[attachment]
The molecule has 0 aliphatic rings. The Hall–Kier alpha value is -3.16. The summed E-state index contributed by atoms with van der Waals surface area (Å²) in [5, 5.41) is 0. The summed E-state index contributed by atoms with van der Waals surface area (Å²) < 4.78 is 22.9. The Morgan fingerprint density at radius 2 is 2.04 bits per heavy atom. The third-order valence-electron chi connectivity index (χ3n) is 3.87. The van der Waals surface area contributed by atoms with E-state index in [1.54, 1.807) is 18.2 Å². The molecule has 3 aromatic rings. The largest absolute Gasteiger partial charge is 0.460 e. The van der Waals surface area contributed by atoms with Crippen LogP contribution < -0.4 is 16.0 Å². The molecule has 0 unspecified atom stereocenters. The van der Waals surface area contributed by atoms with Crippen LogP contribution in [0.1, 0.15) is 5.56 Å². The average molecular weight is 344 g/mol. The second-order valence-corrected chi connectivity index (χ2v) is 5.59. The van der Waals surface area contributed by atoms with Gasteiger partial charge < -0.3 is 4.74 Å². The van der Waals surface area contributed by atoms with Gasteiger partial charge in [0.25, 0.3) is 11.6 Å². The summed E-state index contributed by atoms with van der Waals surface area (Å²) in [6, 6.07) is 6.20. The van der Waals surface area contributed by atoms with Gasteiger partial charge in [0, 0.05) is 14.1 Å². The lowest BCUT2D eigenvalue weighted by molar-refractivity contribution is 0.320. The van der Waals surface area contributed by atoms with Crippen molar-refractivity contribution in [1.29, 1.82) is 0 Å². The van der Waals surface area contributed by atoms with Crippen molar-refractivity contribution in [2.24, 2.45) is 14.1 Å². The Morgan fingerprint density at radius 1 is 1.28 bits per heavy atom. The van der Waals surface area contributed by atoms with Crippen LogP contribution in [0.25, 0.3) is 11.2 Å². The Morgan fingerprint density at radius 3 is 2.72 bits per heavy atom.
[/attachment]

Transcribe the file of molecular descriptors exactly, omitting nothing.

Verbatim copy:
The molecule has 0 aliphatic rings. The Hall–Kier alpha value is -3.16. The summed E-state index contributed by atoms with van der Waals surface area (Å²) in [5, 5.41) is 0. The summed E-state index contributed by atoms with van der Waals surface area (Å²) < 4.78 is 22.9. The Morgan fingerprint density at radius 2 is 2.04 bits per heavy atom. The third-order valence-electron chi connectivity index (χ3n) is 3.87. The van der Waals surface area contributed by atoms with E-state index in [1.54, 1.807) is 18.2 Å². The molecule has 3 aromatic rings. The largest absolute Gasteiger partial charge is 0.460 e. The van der Waals surface area contributed by atoms with Crippen LogP contribution < -0.4 is 16.0 Å². The molecule has 0 unspecified atom stereocenters. The van der Waals surface area contributed by atoms with Crippen LogP contribution in [0.1, 0.15) is 5.56 Å². The average molecular weight is 344 g/mol. The second-order valence-corrected chi connectivity index (χ2v) is 5.59. The van der Waals surface area contributed by atoms with Gasteiger partial charge < -0.3 is 4.74 Å². The van der Waals surface area contributed by atoms with Gasteiger partial charge in [0.25, 0.3) is 11.6 Å². The summed E-state index contributed by atoms with van der Waals surface area (Å²) in [6, 6.07) is 6.20. The van der Waals surface area contributed by atoms with Gasteiger partial charge in [0, 0.05) is 14.1 Å². The lowest BCUT2D eigenvalue weighted by molar-refractivity contribution is 0.320. The van der Waals surface area contributed by atoms with Crippen molar-refractivity contribution in [1.29, 1.82) is 0 Å². The van der Waals surface area contributed by atoms with Crippen molar-refractivity contribution in [2.24, 2.45) is 14.1 Å². The Morgan fingerprint density at radius 1 is 1.28 bits per heavy atom. The van der Waals surface area contributed by atoms with Crippen LogP contribution in [0.25, 0.3) is 11.2 Å². The Morgan fingerprint density at radius 3 is 2.72 bits per heavy atom.